Qatar-based professor seeks to decode ovarian cancer genetics

July 4, 2010

Dr Tabrizi - Gulf Times

A faculty member of Weill Cornell Medical College in Qatar (WCMC-Q) is working with physicians in Qatar and elsewhere to improve treatment of ovarian cancer and decode the genetics related to the disease.

“Ovarian cancer may not be the most common cancer facing women, but it is one of the most lethal,” Dr Jeremie Arash Rafii Tabrizi, assistant professor of genetic medicine in obstetrics and gynaecology, said, quoted by Qatari daily Gulf Times.

Ovarian cancer has traditionally been difficult to detect early because while ultrasounds pick up on changes in the ovaries, they do not convey what a doctor needs to make a clear diagnosis.

The most advanced blood tests related to ovarian cancer are known to display false positives and ovarian cancer is most often clearly diagnosed after it has already spread to other parts of the abdomen.

Research is focused on ways to understand the molecular mechanisms behind this spread so it can be addressed earlier.

Dr Rafii Tabrizi is working with cancer centres in France, Singapore, Norway, Taiwan, and Lebanon to explore select ovarian cancer cases and their genetic environments, the daily said.

The high complexity of ovarian cancer in terms of its start and spread has prompted Tabrizi and his colleagues to try a new approach that involves fewer patients and a deeper analysis of the genetic expression of tumour cells and the microenvironment in each case.

“Our approach, with this research consortium, is more targeted. Some researchers say ‘we want to look at the genomics of 500 tumours.’ This kind of strategy has failed as a research tactic for ovarian cancer,” Tabrizi said.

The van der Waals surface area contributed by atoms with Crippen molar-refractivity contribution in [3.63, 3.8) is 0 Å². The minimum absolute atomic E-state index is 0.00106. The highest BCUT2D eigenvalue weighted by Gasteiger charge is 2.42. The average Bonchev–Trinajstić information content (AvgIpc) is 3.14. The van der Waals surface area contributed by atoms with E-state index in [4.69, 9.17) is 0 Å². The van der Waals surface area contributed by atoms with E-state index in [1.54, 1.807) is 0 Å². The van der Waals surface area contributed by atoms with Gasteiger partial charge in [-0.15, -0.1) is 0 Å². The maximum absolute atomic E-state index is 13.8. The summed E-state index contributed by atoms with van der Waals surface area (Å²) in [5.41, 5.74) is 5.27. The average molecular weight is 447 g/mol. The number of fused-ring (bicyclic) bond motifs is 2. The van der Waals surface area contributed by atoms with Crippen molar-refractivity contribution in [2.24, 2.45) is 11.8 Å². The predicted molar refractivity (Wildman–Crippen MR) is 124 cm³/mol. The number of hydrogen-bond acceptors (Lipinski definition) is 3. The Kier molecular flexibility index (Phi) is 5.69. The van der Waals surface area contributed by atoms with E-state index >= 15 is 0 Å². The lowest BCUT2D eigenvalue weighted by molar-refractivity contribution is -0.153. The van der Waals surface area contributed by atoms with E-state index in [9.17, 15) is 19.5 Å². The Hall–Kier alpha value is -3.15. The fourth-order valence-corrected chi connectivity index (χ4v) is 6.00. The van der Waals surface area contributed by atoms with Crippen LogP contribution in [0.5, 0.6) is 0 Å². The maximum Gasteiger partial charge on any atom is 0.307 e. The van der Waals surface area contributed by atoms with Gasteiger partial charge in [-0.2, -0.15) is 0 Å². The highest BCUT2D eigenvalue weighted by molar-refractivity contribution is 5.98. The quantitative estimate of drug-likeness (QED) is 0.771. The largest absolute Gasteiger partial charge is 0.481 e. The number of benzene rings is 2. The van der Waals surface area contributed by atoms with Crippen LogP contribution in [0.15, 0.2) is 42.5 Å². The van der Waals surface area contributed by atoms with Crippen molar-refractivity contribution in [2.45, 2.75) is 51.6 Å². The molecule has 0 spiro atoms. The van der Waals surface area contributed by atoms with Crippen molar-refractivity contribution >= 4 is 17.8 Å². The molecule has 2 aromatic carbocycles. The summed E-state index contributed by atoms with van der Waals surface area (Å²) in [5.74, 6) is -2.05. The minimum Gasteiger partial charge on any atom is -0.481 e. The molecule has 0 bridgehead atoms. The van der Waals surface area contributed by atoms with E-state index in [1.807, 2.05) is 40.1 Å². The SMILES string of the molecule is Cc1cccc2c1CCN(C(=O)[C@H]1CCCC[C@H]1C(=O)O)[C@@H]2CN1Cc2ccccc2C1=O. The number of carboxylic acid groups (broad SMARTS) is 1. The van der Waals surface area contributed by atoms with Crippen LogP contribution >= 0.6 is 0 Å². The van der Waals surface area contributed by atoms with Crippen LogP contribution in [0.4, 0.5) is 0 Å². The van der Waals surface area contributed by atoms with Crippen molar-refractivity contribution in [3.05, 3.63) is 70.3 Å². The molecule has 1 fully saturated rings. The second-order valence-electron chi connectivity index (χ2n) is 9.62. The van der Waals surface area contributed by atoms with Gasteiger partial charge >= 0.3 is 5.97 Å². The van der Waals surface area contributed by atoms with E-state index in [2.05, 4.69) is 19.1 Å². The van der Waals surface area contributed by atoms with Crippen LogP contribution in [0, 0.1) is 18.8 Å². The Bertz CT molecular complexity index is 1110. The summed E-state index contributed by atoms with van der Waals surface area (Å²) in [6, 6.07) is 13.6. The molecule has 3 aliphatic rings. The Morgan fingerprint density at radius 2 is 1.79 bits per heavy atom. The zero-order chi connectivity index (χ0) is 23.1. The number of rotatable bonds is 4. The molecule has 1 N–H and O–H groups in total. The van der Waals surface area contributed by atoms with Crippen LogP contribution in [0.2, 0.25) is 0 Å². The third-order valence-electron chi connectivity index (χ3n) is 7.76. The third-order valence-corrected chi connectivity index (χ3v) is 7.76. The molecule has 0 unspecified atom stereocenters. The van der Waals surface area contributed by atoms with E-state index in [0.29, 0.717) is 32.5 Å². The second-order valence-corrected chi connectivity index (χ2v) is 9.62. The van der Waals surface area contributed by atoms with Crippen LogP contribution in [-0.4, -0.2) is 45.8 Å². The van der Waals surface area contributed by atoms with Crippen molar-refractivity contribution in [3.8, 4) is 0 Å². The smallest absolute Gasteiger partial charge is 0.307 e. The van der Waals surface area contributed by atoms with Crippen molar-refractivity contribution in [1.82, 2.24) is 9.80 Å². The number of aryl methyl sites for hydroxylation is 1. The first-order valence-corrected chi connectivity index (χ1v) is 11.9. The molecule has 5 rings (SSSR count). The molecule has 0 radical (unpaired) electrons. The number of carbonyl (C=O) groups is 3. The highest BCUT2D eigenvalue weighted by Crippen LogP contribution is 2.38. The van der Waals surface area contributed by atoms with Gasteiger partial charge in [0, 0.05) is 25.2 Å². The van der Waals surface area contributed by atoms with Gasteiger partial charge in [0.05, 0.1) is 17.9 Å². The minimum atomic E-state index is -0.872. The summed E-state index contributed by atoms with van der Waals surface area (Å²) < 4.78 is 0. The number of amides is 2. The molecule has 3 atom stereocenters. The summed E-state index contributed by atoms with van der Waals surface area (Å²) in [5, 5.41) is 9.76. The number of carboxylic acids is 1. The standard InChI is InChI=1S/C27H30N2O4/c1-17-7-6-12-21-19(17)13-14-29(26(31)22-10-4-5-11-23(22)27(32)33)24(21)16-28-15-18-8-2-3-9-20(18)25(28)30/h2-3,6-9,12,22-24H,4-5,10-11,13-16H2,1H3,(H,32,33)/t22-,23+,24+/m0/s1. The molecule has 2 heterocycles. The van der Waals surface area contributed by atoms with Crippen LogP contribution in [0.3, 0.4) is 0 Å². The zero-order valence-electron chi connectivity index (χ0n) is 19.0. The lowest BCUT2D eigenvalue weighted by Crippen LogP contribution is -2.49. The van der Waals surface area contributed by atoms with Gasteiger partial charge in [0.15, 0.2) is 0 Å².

Increasing the sample size can confuse the findings because ovarian cancer manifests very differently from person to person.

“So we are asking very specific questions about, for instance, how it extends to the peritoneum or the lymph nodes, and we’re comparing very basically the primary tumours to the metastatic lesions in carefully-selected small groups of patients.”

Tabrizi works closely in conjunction with Dr Einas Al Kuwari and Dr Imad bin Mujeeb, consultants in anatomical pathology at Hamad Medical Corporation, Qatar’s national health provider.

At WCMC-Q, he coordinates with Joel Malek, instructor of genetic medicine and director of the genomics laboratory, to look at the disease through the lens of total RNA sequencing and epigenetic studies – methods requiring highly-sophisticated equipment capable of analysing hundreds of thousands of genetic samples at a time. 

“Our contribution to the consortium involves work in the genomics core lab to view these tumors in a new setting, with new technology,” Tabrizi said.

Different forms of therapy have evolved to treat ovarian cancer and one key approach involves targeted heat therapy.




About the author

Born August 3, 1960 in Monastir, Tunisia
Media career:
  • ABC News (Tunisia)
  • Bahrain Tribune
  • Gulf News
  • Bahrain Television News
Teaching career:
  • Monastir (Tunisia)
  • University of Bahrain
  • MA  Mass Communications, University of Leicester
  • BA  in English & US literature and studies, University of Tunis

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